Switch to English Language Passer en langue française Omschakelen naar Nederlandse Taal Wechseln Sie zu deutschen Sprache Passa alla lingua italiana
Members: 70,516   Posts: 1,543,739   Online: 878
      
Results 1 to 10 of 10
  1. #1
    Jerevan's Avatar
    Join Date
    Nov 2004
    Location
    Sweden
    Shooter
    35mm
    Posts
    1,859
    Images
    9

    Ascorbic acid - for what can I use it?

    How stupid can I get? I ordered chemicals for salt prints, and for some unknown reason I fumbled and bought Pro-Analysi grade Ascorbic Acid instead of Citric Acid...

    I suppose Vitamin C does nothing for salt prints - so, any good ideas for use of the ascorbic acid?
    “Do your work, then step back. The only path to serenity.” - Lao Tzu

  2. #2
    Steve Smith's Avatar
    Join Date
    May 2006
    Location
    Ryde, Isle of Wight
    Shooter
    Medium Format
    Posts
    8,595
    Images
    122
    Quote Originally Posted by Jerevan
    How stupid can I get? I ordered chemicals for salt prints, and for some unknown reason I fumbled and bought Pro-Analysi grade Ascorbic Acid instead of Citric Acid...

    I suppose Vitamin C does nothing for salt prints - so, any good ideas for use of the ascorbic acid?

    Aren't they the same thing?

    http://www.anyvitamins.com/vitamin-c...cacid-info.htm


    Steve.
    "People who say things won't work are a dime a dozen. People who figure out how to make things work are worth a fortune" - Dave Rat.

  3. #3

    Join Date
    Dec 2004
    Location
    Milwaukee, Wi
    Shooter
    35mm
    Posts
    3,242
    If you have no use for it in a developer then take a 1/4 teaspoon a day until it is all gone.
    Claire (Ms Anne Thrope is in the darkroom)

  4. #4
    Steve Smith's Avatar
    Join Date
    May 2006
    Location
    Ryde, Isle of Wight
    Shooter
    Medium Format
    Posts
    8,595
    Images
    122
    Actually, it's me who's being stupid now! I misread your post and thought you said you ordered ascorbic acid instead of vitamin C, not citric acid.

    Steve.
    "People who say things won't work are a dime a dozen. People who figure out how to make things work are worth a fortune" - Dave Rat.

  5. #5
    JG Motamedi's Avatar
    Join Date
    Dec 2004
    Location
    Portland, OR
    Shooter
    Large Format
    Posts
    469
    You can use Ascorbic Acid for any recipe that calls for Sodium Ascorbate. My favorite is Mytol, a great Xtol substitute.

    Replace 1g Ascorbic Acid with 1.1248g of Sodium Ascorbate, or 1g Sodium Ascorbate with 0.8890g Ascorbic Acid.

    http://www.jackspcs.com/mytol.htm

  6. #6

    Join Date
    May 2005
    Location
    Woonsocket, RI USA
    Shooter
    35mm
    Posts
    2,725
    You can use ascorbic acid or sodium ascorbate in a wide variety of conventional B&W film and paper developers, including Mytol, E-76, PC-Glycol, PC-TEA, DS-10, and DS-12 for film; and E-72, DS-14, and DS-15 for paper. There are more such developers, too, if you do some digging. In a pinch, you can use sodium ascorbate as a substitute for hydroquinone in many developers that use hydroquinone. I don't recall the exact substitution ratio offhand, though, and the two substances aren't exact workalikes. They are both superadditive with both phenidone and metol, though. To get sodium ascorbate from ascorbic acid, put 89.0g ascorbic acid in water then add 42.4g sodium bicarbonate until fizzing subsides for every 100g of sodium ascorbate you need. (Scale appropriately for your formula.)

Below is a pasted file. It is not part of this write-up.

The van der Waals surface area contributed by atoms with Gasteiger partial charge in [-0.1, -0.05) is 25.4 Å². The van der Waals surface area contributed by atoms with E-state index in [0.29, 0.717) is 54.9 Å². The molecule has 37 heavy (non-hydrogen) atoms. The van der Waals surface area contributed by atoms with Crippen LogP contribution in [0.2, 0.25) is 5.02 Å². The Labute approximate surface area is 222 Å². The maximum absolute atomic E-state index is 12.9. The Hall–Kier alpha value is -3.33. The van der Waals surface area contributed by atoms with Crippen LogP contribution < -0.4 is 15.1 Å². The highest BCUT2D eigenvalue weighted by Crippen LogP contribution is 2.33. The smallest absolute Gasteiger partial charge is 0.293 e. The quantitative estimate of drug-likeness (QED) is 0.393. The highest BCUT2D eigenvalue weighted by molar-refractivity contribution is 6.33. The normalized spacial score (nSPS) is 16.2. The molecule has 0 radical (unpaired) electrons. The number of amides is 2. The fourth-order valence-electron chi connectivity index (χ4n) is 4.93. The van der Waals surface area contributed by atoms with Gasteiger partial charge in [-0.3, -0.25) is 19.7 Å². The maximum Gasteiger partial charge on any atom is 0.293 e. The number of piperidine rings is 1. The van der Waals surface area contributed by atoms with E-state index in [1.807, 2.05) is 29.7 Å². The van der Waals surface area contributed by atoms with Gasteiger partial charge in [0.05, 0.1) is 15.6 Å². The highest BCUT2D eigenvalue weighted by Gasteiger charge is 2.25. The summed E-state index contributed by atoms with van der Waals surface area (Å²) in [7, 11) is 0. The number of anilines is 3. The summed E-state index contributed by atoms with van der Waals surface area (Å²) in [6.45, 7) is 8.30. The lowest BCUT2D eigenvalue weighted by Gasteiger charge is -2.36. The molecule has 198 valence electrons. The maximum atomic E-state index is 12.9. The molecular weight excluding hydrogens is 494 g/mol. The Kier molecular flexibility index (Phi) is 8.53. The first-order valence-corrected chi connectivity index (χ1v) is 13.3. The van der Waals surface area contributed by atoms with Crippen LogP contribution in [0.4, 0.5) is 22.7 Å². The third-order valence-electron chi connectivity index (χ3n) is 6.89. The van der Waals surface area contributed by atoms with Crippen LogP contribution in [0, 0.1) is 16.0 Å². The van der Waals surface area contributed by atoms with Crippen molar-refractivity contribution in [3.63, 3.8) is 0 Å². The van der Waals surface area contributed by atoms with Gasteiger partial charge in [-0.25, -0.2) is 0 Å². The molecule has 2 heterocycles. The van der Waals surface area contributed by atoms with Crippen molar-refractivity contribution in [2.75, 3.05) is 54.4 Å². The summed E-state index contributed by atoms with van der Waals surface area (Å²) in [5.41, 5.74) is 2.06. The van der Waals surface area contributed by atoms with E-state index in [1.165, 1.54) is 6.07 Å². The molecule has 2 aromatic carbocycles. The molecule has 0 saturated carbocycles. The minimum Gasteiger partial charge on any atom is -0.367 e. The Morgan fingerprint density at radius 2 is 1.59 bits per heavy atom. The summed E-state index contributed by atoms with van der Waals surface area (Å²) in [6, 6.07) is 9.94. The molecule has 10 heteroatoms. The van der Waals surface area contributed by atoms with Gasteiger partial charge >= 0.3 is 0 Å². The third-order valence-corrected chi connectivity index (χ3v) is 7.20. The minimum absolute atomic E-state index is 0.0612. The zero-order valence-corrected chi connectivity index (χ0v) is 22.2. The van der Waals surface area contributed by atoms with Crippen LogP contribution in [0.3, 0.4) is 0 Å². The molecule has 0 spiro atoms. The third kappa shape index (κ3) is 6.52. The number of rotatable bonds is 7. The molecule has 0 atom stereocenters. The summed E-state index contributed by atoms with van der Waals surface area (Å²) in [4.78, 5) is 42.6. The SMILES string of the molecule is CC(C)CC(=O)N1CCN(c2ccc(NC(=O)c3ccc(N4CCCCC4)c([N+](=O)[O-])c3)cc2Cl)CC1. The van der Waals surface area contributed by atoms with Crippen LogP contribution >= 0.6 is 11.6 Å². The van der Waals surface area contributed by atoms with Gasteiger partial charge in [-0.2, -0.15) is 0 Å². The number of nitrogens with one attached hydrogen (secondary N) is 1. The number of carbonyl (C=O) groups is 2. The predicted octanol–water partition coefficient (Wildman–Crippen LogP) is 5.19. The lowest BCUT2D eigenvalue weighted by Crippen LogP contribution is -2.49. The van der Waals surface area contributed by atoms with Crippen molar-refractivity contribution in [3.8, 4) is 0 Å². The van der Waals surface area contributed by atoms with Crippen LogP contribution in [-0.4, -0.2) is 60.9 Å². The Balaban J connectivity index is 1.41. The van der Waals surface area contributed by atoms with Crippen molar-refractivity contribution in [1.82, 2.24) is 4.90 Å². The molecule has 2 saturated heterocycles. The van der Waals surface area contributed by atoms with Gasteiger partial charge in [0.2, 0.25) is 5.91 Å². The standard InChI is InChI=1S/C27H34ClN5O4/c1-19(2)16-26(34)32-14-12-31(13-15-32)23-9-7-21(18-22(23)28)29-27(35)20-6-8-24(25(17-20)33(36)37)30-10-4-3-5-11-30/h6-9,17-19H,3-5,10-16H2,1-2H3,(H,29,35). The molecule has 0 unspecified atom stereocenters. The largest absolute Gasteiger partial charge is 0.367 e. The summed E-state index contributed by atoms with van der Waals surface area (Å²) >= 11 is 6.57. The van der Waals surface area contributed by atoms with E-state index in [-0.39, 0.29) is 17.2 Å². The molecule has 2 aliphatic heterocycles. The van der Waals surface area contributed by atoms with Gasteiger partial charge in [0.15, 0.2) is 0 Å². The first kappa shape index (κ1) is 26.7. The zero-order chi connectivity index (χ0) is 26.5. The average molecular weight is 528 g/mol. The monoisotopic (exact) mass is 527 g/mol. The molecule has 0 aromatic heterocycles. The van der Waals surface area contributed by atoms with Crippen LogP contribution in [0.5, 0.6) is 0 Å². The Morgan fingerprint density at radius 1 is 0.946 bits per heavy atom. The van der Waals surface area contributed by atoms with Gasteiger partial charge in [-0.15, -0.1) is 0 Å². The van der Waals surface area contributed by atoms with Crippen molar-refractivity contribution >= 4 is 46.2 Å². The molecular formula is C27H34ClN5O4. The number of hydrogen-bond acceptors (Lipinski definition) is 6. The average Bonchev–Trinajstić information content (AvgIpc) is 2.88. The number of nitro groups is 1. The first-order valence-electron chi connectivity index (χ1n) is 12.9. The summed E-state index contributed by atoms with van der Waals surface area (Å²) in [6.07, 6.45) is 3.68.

7. #7
    Jerevan's Avatar
    Join Date
    Nov 2004
    Location
    Sweden
    Shooter
    35mm
    Posts
    1,859
    Images
    9
    Thank you for your advice, ladies and gents! I have to do some digging on the chemical recipes given and if nothing seems doable, I'll take a 1/4 tsp a day and hope it'll clear any further chemistry confusions of mine, in the future.
    “Do your work, then step back. The only path to serenity.” - Lao Tzu

  8. #8
    Robert Hall's Avatar
    Join Date
    Aug 2004
    Location
    Lehi, Utah
    Shooter
    ULarge Format
    Posts
    2,040
    Images
    28
    Doesn't it cure rickets?
    Robert Hall
    www.RobertHall.com
    www.RobertHall.com/mobile
    Apug Portfolio
    Facebook Profile


    Technology is not a panacea. It alone will not move your art forward. Only through developing your own aesthetic - free from the tools that create it - can you find new dimension to your work.

  9. #9
    Jerevan's Avatar
    Join Date
    Nov 2004
    Location
    Sweden
    Shooter
    35mm
    Posts
    1,859
    Images
    9
    It seems rickets is caused by vitamin D deficiency, but any sea pirate knows that ascorbic acid at least cures scurvy! See below.

    "When there is a shortage of VITAMIN C, various problems can arise, although scurvy is the only disease clinically treated with vitamin C. However, a shortage of vitamin C may result in "pinpoint" hemorrhages under the skin and a tendency to bruise easily, poor wound healing, soft and spongy bleeding gums and loose teeth.

    Edema (water retention) also happens with a shortage of vitamin C, and weakness, a lack of energy, poor digestion, painful joints and bronchial infection and colds are also indicative of an under-supply."

    Just so you know when to take your teaspoons...
    “Do your work, then step back. The only path to serenity.” - Lao Tzu

  10. #10
    MattKing's Avatar
    Join Date
    Apr 2005
    Location
    Delta, British Columbia, Canada
    Shooter
    Multi Format
    Posts
    12,380
    Images
    60
    Quote Originally Posted by Robert Hall
    Doesn't it cure rickets?
    It prevents scurvy.

    IIRC, rickets results from a vitamin D deficiency.

    EDIT: beaten to the punch!



 

APUG PARTNERS EQUALLY FUNDING OUR COMMUNITY:



Contact Us  |  Support Us!  |  Advertise  |  Site Terms  |  Archive  —   Search  |  Mobile Device Access  |  RSS  |  Facebook  |  Linkedin